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Spend an hour and watch this webinar:
Check it out – 15 strategies for teaching vocabulary. There are some great ideas here!
I’m fascinated by introducing alternate reality and gamification into the classroom – here’s a really interesting article about a teacher who did just that.
Chrome tip: check out this article for a list of great extensions to download and install to make Chrome even better.
How BIG is Google? Check out this
Shake Up Learning is a website that features tips and techniques for educational technology, including Google, mobile learning and social media.
Well, now, this is interesting…here’s a nicely crafted revision of the traditional rubric. Instead of working on all those columns and rows, why not try the single-point rubric? Very cool! Read more here (and I love the name of the website, too!).
Google tip: If you’ve been using Google Classroom, be sure to check out this blog post to get an idea of some of the new features that were introduced this week.
If you use Animoto, you’ll want to apply for a free Animoto Plus account. That allows you to choose from 57 styles to create 10-minute long videos. Plus accounts normally cost $5 per month but this is free for educators if you apply here.
Teaching with Google strategy: Here’s a useful strategy for using Google’s comments feature with students to help make their thinking visible. Nice!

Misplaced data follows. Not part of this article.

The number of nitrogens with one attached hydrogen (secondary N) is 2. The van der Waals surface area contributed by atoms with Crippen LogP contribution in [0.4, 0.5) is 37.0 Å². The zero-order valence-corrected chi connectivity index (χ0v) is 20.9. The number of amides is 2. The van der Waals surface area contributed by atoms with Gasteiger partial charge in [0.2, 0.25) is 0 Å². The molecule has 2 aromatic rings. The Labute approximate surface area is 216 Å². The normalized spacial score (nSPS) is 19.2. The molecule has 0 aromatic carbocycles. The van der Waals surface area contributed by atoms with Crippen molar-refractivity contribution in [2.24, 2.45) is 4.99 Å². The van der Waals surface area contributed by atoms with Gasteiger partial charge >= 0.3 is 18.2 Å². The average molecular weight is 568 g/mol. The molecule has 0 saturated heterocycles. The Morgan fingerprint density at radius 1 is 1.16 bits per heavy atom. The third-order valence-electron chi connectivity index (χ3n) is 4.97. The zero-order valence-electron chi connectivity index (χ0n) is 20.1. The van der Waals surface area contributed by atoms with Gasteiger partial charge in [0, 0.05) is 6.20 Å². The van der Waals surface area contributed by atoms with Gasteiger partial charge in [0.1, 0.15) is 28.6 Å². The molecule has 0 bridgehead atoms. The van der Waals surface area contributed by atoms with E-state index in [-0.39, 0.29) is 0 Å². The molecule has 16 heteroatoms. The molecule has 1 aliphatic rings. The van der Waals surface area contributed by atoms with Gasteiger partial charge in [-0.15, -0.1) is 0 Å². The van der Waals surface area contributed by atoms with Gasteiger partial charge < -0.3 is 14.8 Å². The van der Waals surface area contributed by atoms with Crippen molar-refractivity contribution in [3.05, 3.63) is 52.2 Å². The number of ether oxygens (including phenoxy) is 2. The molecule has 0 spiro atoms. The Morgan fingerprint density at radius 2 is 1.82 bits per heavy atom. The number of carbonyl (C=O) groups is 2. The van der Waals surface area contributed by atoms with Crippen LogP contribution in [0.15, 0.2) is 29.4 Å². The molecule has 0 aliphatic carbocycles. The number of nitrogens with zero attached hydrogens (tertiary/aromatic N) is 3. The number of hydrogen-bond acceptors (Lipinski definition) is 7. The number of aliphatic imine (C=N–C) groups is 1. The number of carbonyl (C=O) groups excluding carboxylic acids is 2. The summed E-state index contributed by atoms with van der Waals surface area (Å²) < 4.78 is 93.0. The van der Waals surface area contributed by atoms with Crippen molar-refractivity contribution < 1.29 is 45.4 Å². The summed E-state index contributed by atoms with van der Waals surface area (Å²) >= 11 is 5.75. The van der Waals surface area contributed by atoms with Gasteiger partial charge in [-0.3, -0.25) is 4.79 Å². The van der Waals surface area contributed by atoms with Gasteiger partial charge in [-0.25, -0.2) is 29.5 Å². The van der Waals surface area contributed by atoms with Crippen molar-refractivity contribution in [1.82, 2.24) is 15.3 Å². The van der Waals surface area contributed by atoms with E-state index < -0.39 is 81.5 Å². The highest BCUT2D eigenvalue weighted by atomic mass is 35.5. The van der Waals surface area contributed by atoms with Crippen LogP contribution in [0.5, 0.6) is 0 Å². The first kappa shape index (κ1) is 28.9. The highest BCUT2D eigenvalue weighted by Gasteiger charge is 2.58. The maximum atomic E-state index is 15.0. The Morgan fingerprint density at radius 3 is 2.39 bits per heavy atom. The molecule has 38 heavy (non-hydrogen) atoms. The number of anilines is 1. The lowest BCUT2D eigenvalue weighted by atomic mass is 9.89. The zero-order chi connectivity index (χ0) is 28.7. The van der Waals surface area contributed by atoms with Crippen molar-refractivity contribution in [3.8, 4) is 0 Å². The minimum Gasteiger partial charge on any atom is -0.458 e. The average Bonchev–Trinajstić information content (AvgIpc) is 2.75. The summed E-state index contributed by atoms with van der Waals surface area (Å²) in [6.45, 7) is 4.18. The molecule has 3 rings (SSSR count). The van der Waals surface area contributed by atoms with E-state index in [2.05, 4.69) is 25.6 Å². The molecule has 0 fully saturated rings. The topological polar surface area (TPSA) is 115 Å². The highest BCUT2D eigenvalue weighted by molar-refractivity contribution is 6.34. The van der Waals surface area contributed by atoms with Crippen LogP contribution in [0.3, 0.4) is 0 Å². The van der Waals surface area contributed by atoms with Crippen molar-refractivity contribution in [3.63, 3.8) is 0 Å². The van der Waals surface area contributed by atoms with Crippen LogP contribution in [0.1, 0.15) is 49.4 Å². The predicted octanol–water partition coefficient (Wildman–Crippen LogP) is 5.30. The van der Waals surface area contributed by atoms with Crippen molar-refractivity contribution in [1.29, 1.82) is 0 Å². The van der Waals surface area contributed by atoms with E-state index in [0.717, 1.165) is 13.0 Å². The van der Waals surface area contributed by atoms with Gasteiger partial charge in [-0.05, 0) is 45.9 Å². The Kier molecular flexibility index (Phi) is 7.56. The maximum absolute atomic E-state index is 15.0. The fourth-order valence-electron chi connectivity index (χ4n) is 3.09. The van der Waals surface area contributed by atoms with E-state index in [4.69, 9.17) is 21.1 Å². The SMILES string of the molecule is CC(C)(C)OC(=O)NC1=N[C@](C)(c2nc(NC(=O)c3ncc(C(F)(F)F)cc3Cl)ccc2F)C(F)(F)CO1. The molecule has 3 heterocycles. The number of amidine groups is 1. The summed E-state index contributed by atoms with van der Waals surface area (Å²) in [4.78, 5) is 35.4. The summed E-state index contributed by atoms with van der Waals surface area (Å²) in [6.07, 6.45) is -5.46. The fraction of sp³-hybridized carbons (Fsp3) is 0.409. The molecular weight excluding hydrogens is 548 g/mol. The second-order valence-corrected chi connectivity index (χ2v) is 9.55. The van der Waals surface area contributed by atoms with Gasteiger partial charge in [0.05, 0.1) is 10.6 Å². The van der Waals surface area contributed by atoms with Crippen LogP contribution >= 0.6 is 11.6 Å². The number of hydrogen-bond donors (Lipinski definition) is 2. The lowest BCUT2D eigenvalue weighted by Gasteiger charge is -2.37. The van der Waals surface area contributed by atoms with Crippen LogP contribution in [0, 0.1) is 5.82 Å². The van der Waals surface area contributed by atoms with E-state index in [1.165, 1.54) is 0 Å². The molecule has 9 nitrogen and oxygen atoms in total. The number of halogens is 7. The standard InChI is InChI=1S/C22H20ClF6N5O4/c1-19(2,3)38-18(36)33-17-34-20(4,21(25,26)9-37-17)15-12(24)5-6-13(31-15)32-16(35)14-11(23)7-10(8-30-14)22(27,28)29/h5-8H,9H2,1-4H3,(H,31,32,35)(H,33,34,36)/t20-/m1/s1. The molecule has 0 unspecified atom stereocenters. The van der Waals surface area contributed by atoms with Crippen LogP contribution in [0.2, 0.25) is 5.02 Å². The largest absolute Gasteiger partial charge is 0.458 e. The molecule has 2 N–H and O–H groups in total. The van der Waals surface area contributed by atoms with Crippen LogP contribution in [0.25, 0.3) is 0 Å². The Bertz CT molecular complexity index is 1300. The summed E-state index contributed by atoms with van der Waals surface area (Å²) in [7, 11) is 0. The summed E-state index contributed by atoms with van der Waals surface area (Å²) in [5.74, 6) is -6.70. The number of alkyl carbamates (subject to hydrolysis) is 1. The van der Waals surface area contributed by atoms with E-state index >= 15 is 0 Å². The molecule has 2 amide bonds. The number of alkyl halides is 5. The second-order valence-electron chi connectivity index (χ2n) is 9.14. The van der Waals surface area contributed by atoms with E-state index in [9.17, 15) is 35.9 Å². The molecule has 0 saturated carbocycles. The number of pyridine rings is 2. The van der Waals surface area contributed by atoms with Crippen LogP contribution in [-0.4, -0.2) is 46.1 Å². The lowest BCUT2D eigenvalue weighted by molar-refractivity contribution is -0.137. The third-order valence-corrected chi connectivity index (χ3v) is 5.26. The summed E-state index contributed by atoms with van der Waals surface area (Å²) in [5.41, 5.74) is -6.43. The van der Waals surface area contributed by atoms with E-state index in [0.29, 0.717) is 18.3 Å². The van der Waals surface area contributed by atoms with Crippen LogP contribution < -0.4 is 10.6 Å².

Google tip: Need an online timer for a classroom activity? Just type timer into a Google search box. Simple and elegant. You can click on the brackets icon to have the timer go full screen, too!
If you want a quick collaborative space, check out Awwapp. It’s simple to create a whiteboard and invite by URL. You can post completed whiteboards or save them as .png images.
EduCanon is a website that enables you to take a video and assign questions for your students to answer at pre-determined spots. Check out my sample video here. This is great for flipped classes.
Still haven’t signed up for JEDcamp Midwest? What’s holding you back? Here are 10 reasons to sign up TODAY.
Google Tip #1: If you love Google forms (you know I do!), check out this blog post about recent improvements. For instance, you can now shuffle questions (which is great if you want to use a form for an assessment), and limit people to only submitting one response per form. You can also insert a video into a form, which lends itself to using Google Form as part of a flipped classroom experience. Finally, (I LOVE this), when you go to “Send form,” you can now specify a shortened URL, eliminating the need to paste the long URL into goo.gl. Yay!
Google Tip #2: Did you know that you could use Google to “read” PDF files and turn them into text documents? Here’s how:
- Upload your PDF file to your Google drive
- Click in the box to the left of the uploaded file to select
- Click on More (at the top of your screen) and choose “Open with”
- Choose Google Docs
- Google will proceed to open your document. The beginning with have the image, and the digitized text will appear at the end of the document.
Now, it may not be perfect, and you may have to tweak it a little, but it beats retyping!